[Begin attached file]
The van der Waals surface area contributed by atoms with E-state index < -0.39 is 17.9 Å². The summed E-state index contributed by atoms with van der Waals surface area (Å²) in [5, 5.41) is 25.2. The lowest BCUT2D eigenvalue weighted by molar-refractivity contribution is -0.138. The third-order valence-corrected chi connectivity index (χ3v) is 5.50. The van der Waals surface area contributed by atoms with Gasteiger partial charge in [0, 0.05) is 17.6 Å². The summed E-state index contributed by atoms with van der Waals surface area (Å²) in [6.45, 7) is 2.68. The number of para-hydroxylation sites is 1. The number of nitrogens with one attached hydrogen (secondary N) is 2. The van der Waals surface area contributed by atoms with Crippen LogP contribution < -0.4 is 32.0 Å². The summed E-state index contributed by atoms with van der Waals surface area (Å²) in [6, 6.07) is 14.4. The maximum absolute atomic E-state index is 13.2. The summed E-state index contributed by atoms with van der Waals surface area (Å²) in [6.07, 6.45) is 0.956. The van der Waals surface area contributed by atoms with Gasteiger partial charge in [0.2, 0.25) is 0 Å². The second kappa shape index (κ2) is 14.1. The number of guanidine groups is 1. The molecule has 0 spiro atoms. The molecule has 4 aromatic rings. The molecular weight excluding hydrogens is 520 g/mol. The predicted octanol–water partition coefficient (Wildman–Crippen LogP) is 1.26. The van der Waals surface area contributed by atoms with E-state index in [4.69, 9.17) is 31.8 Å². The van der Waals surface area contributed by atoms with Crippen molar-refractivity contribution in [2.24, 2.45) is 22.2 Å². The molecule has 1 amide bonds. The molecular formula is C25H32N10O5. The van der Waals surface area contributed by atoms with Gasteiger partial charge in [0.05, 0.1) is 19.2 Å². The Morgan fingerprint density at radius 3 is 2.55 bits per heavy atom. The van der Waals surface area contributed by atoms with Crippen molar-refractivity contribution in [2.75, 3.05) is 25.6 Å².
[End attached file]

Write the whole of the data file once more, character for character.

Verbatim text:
The van der Waals surface area contributed by atoms with E-state index < -0.39 is 17.9 Å². The summed E-state index contributed by atoms with van der Waals surface area (Å²) in [5, 5.41) is 25.2. The lowest BCUT2D eigenvalue weighted by molar-refractivity contribution is -0.138. The third-order valence-corrected chi connectivity index (χ3v) is 5.50. The van der Waals surface area contributed by atoms with Gasteiger partial charge in [0, 0.05) is 17.6 Å². The summed E-state index contributed by atoms with van der Waals surface area (Å²) in [6.45, 7) is 2.68. The number of para-hydroxylation sites is 1. The number of nitrogens with one attached hydrogen (secondary N) is 2. The van der Waals surface area contributed by atoms with Crippen LogP contribution < -0.4 is 32.0 Å². The summed E-state index contributed by atoms with van der Waals surface area (Å²) in [6, 6.07) is 14.4. The maximum absolute atomic E-state index is 13.2. The summed E-state index contributed by atoms with van der Waals surface area (Å²) in [6.07, 6.45) is 0.956. The van der Waals surface area contributed by atoms with Gasteiger partial charge in [0.2, 0.25) is 0 Å². The second kappa shape index (κ2) is 14.1. The number of guanidine groups is 1. The molecule has 0 spiro atoms. The molecule has 4 aromatic rings. The molecular weight excluding hydrogens is 520 g/mol. The predicted octanol–water partition coefficient (Wildman–Crippen LogP) is 1.26. The van der Waals surface area contributed by atoms with E-state index in [4.69, 9.17) is 31.8 Å². The van der Waals surface area contributed by atoms with Crippen molar-refractivity contribution in [2.24, 2.45) is 22.2 Å². The molecule has 1 amide bonds. The molecular formula is C25H32N10O5. The van der Waals surface area contributed by atoms with Gasteiger partial charge in [0.05, 0.1) is 19.2 Å². The Morgan fingerprint density at radius 3 is 2.55 bits per heavy atom. The van der Waals surface area contributed by atoms with Crippen molar-refractivity contribution in [2.75, 3.05) is 25.6 Å².